Chapter

Socrates and the Reason of Judaism:

in Socrates and the Jews

Published by University of Chicago Press

Published in print June 2012 | ISBN: 9780226472478
Published online March 2013 | e-ISBN: 9780226472492 | DOI: http://dx.doi.org/10.7208/chicago/9780226472492.003.0002
Socrates and the Reason of Judaism:

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In September 1784 the Berlinische Monatschrift published two essays, one by Moses Mendelssohn and another by Immanuel Kant, which answer the question “What is Enlightenment?” Mendelssohn highlights the intriguing role assumed by Judaism in the Enlightenment's wider interrogation of religion. His attempts to improve the social status of Jews was mirrored by a reformist attitude within the Jewish community that he also helped to cultivate. To his contemporaries, Mendelssohn was not only just a Jewish Luther or a wise Nathan, he was a “German Socrates.” This chapter considers the term “German Socrates” to investigate the fusion of Enlightenment thought and Judaism in a period of explosive German philhellenism. Mendelssohn argued that ancient Jerusalem could act as a rival to the idealized societies of Athens and Rome, insisting that its inclusions must have certain effects both for Judaism and for Enlightenment. This chapter examines the ethical and political consequences of Mendelssohn's and Kant's debate over the place of reason in Judaism.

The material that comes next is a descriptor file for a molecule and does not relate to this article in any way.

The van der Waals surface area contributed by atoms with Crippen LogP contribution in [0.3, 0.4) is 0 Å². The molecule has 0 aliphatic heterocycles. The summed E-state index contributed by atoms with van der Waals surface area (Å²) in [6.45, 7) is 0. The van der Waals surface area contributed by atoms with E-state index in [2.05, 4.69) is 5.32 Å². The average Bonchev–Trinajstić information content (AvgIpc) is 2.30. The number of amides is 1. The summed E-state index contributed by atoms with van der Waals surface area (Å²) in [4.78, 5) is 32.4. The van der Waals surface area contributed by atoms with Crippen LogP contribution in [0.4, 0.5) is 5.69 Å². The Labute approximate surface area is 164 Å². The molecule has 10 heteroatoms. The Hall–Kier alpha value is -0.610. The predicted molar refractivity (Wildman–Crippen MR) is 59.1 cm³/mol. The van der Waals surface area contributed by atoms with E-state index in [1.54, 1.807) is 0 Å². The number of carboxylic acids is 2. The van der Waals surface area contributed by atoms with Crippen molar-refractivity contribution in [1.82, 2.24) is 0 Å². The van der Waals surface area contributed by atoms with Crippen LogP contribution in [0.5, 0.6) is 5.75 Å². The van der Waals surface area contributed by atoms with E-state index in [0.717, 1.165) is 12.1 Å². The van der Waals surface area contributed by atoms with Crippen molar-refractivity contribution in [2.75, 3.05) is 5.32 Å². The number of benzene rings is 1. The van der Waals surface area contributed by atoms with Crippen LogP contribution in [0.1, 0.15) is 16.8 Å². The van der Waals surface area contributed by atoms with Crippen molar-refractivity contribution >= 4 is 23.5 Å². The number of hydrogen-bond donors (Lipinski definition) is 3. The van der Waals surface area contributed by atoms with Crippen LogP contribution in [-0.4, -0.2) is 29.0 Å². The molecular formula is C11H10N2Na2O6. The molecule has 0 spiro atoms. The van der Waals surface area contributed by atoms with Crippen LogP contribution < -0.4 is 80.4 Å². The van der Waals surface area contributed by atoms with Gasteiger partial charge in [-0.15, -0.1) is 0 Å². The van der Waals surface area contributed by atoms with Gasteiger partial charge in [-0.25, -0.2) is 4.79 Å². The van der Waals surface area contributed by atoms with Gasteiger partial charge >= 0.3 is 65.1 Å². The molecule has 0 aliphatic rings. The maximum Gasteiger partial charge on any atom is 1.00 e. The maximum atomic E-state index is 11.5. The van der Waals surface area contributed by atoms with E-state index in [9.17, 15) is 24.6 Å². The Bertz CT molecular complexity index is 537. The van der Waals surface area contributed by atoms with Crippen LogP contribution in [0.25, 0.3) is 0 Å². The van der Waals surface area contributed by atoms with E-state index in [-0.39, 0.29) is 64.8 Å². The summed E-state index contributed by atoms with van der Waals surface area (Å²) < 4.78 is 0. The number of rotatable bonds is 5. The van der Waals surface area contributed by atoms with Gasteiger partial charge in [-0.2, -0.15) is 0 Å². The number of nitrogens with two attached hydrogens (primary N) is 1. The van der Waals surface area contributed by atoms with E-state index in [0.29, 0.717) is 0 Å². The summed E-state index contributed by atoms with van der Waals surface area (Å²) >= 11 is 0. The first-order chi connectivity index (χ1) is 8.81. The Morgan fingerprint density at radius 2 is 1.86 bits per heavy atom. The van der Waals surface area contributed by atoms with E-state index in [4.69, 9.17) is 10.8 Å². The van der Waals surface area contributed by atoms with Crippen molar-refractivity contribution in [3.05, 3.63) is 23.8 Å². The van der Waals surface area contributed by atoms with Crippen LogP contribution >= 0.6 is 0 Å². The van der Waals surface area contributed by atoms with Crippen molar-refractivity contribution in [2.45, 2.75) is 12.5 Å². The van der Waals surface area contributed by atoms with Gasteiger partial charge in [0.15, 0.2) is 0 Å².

Keywords: Socrates; reason; Judaism; Moses Mendelssohn; Immanuel Kant; Enlightenment; philhellenism; Jews; Jerusalem; Athens

Chapter.  19235 words.  Illustrated.

Subjects: Philosophy of Religion

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